Today I welcome guest writer Rebecca Qualls to my blog. I first met Rebecca when she was my ‘buddy’ at my first Mt. Hermon Christian Writers Conference three years ago. She took me under her wing and helped me navigate the conference, offering encouragement along the way We remained friends on Facebook, sharing the ups and downs of life and writing.I asked her to share her writing talent with you, as I take a break from writing. Enjoy her post!
“Beautiful! Beautiful! Magnificent desolation.”-Buzz Aldrin, American astronaut
It’s been eighteen months. Eighteen months since we left suburban California life and bought a home on six acres in the high desert of northern Nevada.
We live in a beautiful agricultural valley surrounded by several mountain ranges and tumble weeds. You never forget the first time the strong winds pick up a tumble weed and send it into your backside. It’s like a right of passage.
In fact, there seem to be a lot of those–rights of passage. Butchering chickens. Collecting eggs everyday. Getting up early even on the weekends to feed the animals. Rural life is, well, sort of like leaving Oz to live in Kansas.
But living in the desert takes pastoral to a whole new level. It’s stark, with mind boggling weather shifts, intensely dry, arid and windy. (And not coastal breeze windy. I’m talking dust storm windy. See note about tumbleweeds above.)
When we first got here, I couldn’t help but think of the Israelites. They lived in a beautiful and fertile place. Until Moses. He led them smack dab into the desert. You know the story, right? The parting of the Red Sea, the water gushing out of the rock, manna, not to mention, the roaming for forty years. Hours of Sunday School Bible class watching as the stories were told using cut outs and a large flannel board. I had heard the stories so many times, I thought I had a handle on what living in the desert must have been like. Boy, was I wrong.
Granted, I’m not wandering around like a nomad or gathering our only food source out of the yard every morning. I haven’t marched on a walled city recently; but even now, eighteen months later, I ponder the similarities.
Stark, dry, windy, desolate. And yet, beautiful.
As I began to make the comparison, I contemplated the reasons for God transplanting the Israelites into the desert.
“Why?” I asked many times in the barrenness. Why here? Nearly every time I did, I would encounter a photo op as resplendent as this one.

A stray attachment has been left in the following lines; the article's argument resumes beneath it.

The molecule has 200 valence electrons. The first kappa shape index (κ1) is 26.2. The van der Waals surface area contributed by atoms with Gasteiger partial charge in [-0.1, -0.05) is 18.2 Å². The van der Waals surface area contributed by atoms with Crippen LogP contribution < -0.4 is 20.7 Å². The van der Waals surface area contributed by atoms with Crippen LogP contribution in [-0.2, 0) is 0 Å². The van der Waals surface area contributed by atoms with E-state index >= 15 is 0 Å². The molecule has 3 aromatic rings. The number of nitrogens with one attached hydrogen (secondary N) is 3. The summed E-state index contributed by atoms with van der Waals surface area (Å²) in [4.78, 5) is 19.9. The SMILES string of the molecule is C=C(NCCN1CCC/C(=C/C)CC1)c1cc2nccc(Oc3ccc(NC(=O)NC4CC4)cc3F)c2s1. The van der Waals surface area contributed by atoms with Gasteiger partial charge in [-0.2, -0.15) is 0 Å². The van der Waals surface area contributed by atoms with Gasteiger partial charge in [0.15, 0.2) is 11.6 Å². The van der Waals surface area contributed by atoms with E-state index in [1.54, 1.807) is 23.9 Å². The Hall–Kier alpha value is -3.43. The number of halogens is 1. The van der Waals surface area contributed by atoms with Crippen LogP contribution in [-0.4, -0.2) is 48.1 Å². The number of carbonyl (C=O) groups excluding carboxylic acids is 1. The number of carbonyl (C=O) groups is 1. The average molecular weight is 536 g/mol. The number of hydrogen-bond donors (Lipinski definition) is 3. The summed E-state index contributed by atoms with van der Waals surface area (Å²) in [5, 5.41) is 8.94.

Why here? I thought I had a budding ministry back in California.
If a picture says a thousand words, God was answering my question in tomes. I didn’t understand it at first. We live here simply because it’s beautiful?
It’s been eighteen months and although I still don’t understand completely what God is doing, that’s no longer the issue. “Why” in the desert has a way of getting lost. It disappears behind each breathtaking sunset and indescribable cloud formation.
God’s response to my persistent question has been gentle and consistent.
Repeatedly He simply shows Himself. His glory and His simplicity. His majesty and His mystery. Creator God. Orchestrator of the Heavens.
The why is swallowed by Who.
In the manner God so often works, it goes even deeper. There are the people around us and the animals we have taken charge over. Here in the desert, our neighbors aren’t the people we simply wave to when we are mowing the lawn. They are the one’s who drop what they are doing to help you catch the sheep that just got loose. They are the one’s who know your kiddos are going to be walking home in the rain from bus stop so they meet them at the road and give them a lift home. Neighbors in the desert are the one’s who laugh when you laugh and cry when you cry.
“Beautiful! Beautiful! Magnificent desolation!”
Sometimes it takes the desolation to see the magnificence. Sometimes it takes the contrast of grandeur in the middle of stark to demonstrate truth profoundly.
There are so many things that happen in our lives that take shape beyond the scope of understanding. We strive to understand, to make sense of the chaos. I don’t know that I will ever fully understand why, but I see who. I see Who made the grandeur, and I see who I get to share it with. And maybe that was part of God’s plan for the Israelites, too. It was time they saw and experienced a lot more who.
In your own desolation, can you see the beautiful Who?
Rebecca Qualls currently resides in beautiful and quite rural, Smith Valley, Nevada, with her husband and three children. Her debut novel, “Distressed,” is available on Amazon.
Driscoll, a law enforcement officer and his wife Alex, have worked hard to build a life for themselves, but when Driscoll heroically rescues a man from a burning car, and their young son is rushed to the hospital for an unexplainable seizure, the two discover they have taken different roads. They must find a way back to each other or lose everything. This suspenseful and emotional story will show you the burdens a hero bears and the strength required to love.
To see Miriam’s Scripture art and greeting cards go to ‘my art’ above or www.giftsofhisglory.com
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